clare that they forever disclaim all right and title to the un- 
appropriated public lands lying within the boundaries thereof, 
and to all lands lying within said limits owned or held by any 
Indian or Indian tribes, and that until the title thereto shall 
have been extinguished by the United States, the same shall 
be and remain subject to the disposition of the United States, 
and that said Indian lands shall remain under the absolute 
jurisdiction and control of the congress of the United States: 
that the lands belonging to citizens of the United States 



STATE OF NORTH DAKOTA. 53 



residing without this state shall never be taxed at a higher 
rate than the lands belonging to residents of this state; that 
no taies shall be imposed by this state on lands or property 
therein, belonging to, or which may hereafter be purchased 
by the United States, or reserved for its use. But nothing in 
this article shall preclude this state from taxing as other lands 
are taxed, any lands owned or held by any Indian who has 
•severed his tribal relations, and has obtained from the United 
States or from any person, a title thereto, by patent or other 
grant, save and except such lands as have been or may be 
granted to any Indian or Indians under any acts of congress 
containing a provision exempting the lands thus granted from 
taxation, which last mentioned lands shall be exempt from 
taxation so long, and to such an extent, as is, or may be pro- 
vided in the act of congress granting the same. 

' DIVISION OP TERRITORIALi DEBTS AND LIABILITIES. 

Third. In order that payment of the debts and liabilities 
contracted or incurred by and in behalf of the territory of 
Dakota m^y be justly acd equitably provided for and mede, 
»nd in pursuance of the requirements of an act of congress 
approved February 22, 1889, entitled "An act to provide for 
the division of Dakota into two states and to enable the 
people of North Dakota, South Dakota, Montana and Wash- 
ington to form constitutions and state governments and to be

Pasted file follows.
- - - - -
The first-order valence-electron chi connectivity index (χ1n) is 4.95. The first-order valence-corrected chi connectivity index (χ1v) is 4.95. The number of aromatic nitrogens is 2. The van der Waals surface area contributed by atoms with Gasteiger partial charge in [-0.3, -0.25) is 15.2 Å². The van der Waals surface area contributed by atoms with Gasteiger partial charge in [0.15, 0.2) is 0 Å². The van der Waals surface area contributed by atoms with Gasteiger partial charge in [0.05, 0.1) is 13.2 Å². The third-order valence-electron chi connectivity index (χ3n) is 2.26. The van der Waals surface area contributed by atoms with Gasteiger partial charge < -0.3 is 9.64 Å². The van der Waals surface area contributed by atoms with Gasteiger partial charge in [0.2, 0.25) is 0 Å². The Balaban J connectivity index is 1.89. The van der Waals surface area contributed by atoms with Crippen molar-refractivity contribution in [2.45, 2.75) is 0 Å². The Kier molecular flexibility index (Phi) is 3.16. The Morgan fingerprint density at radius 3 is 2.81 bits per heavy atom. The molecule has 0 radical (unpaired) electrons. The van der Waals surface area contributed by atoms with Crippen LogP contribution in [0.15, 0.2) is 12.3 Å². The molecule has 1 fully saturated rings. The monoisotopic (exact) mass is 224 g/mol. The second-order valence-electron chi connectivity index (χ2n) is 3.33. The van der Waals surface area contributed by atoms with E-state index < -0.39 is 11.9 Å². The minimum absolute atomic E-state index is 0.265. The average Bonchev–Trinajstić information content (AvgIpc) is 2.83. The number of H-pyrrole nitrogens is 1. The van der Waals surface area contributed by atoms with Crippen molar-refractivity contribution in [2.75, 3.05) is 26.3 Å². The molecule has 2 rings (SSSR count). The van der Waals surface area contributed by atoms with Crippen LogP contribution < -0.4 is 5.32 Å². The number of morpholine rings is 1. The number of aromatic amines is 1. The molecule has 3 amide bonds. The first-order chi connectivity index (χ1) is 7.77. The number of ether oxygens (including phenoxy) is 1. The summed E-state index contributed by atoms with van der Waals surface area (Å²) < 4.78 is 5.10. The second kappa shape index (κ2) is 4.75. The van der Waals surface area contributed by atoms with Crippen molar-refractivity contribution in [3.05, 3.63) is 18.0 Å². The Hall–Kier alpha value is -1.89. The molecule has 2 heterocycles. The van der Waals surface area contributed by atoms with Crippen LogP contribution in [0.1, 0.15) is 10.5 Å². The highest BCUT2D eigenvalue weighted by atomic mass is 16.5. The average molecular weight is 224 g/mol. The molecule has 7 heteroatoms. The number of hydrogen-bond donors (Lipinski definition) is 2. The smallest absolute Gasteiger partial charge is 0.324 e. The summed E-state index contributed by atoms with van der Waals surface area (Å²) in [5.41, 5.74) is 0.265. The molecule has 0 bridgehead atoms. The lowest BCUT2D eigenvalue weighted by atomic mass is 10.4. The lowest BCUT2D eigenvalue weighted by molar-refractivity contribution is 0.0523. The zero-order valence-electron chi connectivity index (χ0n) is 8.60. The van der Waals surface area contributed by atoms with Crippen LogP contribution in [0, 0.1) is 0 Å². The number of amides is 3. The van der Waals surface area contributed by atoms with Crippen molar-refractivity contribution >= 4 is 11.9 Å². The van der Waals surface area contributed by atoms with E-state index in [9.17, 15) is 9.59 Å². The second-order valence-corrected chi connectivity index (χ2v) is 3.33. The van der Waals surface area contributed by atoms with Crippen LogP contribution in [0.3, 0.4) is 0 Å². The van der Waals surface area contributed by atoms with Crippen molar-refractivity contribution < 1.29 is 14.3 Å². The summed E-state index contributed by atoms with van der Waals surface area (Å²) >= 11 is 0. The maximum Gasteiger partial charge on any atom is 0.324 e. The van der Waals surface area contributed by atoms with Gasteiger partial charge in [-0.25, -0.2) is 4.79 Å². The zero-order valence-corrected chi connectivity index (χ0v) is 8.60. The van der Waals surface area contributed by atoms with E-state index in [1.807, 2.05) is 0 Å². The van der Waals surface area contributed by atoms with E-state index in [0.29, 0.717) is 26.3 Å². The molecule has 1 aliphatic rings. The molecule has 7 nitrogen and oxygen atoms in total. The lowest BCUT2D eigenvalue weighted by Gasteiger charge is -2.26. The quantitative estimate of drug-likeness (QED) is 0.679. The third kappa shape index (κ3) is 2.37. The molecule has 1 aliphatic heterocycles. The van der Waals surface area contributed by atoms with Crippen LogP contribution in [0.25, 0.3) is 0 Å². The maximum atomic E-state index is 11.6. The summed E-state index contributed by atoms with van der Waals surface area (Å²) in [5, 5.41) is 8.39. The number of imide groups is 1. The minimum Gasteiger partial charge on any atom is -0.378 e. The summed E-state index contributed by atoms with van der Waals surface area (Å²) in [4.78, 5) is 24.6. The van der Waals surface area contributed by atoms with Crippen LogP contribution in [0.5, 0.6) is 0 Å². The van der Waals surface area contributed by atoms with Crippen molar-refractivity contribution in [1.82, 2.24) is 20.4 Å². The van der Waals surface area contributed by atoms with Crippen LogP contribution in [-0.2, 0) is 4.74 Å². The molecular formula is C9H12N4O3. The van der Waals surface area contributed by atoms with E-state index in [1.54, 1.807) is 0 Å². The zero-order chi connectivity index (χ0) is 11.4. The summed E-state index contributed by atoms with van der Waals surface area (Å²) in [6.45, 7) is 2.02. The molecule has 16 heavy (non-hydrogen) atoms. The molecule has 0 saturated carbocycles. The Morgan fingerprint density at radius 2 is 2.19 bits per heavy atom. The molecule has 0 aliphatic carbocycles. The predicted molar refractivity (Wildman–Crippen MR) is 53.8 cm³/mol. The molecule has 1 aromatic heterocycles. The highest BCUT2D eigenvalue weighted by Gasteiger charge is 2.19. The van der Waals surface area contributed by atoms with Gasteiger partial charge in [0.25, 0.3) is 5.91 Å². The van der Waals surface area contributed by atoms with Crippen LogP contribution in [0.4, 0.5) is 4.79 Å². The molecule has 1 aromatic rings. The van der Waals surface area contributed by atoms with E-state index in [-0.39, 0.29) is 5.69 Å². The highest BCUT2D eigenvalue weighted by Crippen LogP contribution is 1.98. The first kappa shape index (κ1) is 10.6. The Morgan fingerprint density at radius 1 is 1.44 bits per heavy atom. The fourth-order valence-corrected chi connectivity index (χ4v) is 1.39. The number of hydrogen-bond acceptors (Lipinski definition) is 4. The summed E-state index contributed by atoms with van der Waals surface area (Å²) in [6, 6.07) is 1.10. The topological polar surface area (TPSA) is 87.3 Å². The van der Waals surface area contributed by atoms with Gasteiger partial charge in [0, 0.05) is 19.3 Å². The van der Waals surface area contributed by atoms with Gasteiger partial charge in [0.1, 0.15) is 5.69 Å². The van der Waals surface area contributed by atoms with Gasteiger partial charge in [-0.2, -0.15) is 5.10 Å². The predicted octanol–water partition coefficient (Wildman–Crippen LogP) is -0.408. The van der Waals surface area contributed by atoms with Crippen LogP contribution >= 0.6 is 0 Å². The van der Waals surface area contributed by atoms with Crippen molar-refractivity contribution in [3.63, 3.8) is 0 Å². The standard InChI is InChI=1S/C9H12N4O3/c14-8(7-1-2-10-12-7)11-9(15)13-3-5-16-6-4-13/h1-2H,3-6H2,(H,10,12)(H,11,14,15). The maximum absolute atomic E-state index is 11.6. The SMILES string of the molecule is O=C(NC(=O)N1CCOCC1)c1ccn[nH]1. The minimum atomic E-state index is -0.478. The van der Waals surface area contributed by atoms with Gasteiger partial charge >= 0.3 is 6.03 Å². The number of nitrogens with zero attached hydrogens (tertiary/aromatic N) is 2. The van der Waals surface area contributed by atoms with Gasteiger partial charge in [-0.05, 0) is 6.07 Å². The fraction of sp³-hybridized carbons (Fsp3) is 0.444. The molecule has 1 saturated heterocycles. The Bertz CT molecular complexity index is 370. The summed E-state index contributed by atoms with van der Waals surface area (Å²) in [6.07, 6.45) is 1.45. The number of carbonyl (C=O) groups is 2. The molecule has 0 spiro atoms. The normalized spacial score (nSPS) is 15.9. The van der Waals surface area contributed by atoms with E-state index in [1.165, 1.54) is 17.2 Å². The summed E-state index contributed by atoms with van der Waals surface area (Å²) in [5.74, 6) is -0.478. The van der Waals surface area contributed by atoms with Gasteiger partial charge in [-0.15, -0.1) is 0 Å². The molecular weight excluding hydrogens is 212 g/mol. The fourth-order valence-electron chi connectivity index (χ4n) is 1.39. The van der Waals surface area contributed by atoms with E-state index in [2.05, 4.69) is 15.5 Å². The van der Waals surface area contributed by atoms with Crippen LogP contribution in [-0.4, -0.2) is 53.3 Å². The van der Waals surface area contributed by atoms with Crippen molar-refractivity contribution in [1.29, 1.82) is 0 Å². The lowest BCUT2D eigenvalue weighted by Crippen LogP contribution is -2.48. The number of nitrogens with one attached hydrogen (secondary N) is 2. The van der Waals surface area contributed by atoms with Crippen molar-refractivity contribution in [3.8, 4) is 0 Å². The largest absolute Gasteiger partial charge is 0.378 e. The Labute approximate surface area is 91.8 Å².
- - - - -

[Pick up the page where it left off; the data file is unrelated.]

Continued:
admitted into the union on an equal footing with the original 
states, and to make donations of public Jands to such states, 
the states of North Dakota and South Dakota, by proceedings 
>of a joint commission, duly appointed under said act, the ses- 
sions whereof were held at Bismarck in said state of North 
Dakota, from July 16, 1889, to July 31, 1889, inclusive, have 
agreed to the following adjustment of the amounts of the 
debts and liabilities of the territory of Dakota, which shall be 
assumed and paid by each of the states of North Dakota and 
South Dakota, respectively, to-wit: 

DIVISION AGREEMENT — WHEN TO TAKE EFFECT. 

This agreement shall take effect and be in force from and 
after the admission into the union as one of the United States 
of America, of either the state of North Dakota or the state 
of South Dakota. 

The words "State of North Dakota," wherever used in this 
agreement shall be taken to mean the territory of North Da- 
kota in case the state of South Dakota shall be admitted into 
the union prior to the admission into the union of the state 
of North Dakota ; and the words "State of South Dakota," 
wherever used in this agreement shall be taken to mean the 
territory of South Dakota in case the s'ate of North Dakota 
shall be admitted into the union prior to the admission into 
the union of the state of South Dakota. 



54 LEGISLATIVE MANUAL, 



DEBTS AND LIABILITIES — WHAT NORTH DAKOTA ASSUMES. 

The said state of North Dakota shall assume and pay all 
bonds issued by the territory of Dakota to provide funds for 
the purchase, construction, repairs or maintenance of such 
public institutions, grounds or buildings as are located within 
the boundaries of North Dakota, and shall pay all warrants 
issued under and by virtue of that certain act of the legisla- 
tive assembly of the territory of Dakota, approved March 8, 
1889, entitled. **an act to provide for the refunding of out- 
standing warrants drawn on the capitol building fund." 

DEBTS AND LIABILITIES — WHAT SOUTH DAKOTA TO ASSUME. 

The state of South Dakota shall assume and pay all bonds 
issued by the territory of Dakota to provide funds for the pur- 
chase, construction, repairs or maintenance of such public 
institutions, grounds or buildings as are located within the 
boundaries of South Dakota. 

NORTH DAKOTA TO ASSUME CERTAIN BONDS. 

That is to say: The state of North Dakota shall assume 
and pay the following bonds and indebtedness, to- wit: 

Bonds issued on account of the hospital for insane at 
Jamestown, North Dakota, the face aggregate of which is 
$266,000; also, bonds issued on account of the North Dakota 
university at Grand Porks, North Dakota, the face aggregate 
of which is $96,700; also, bonds issued on account of the peni- 
tentiary at Bismarck, North Dakota, the face aggregate of 
which is $93,600; also, refunding capitol building warrants 
dated April 1, 1889, $83,507.46. 

SOUTH DAKOTA TO ASSUME CERTAIN BONDS. 

And the state of South Dakota shall assume and pay the 
following bonds and indebtedness, to-wit: 

Bonds issned on account of the hospital for the insane at 
Yankton, South Dakota, the face aggregate of which is 
?210,000; also, bonds issued on account of the school for deaf 
mutes at Sioux Palls, South Dakoa, the face aggregate of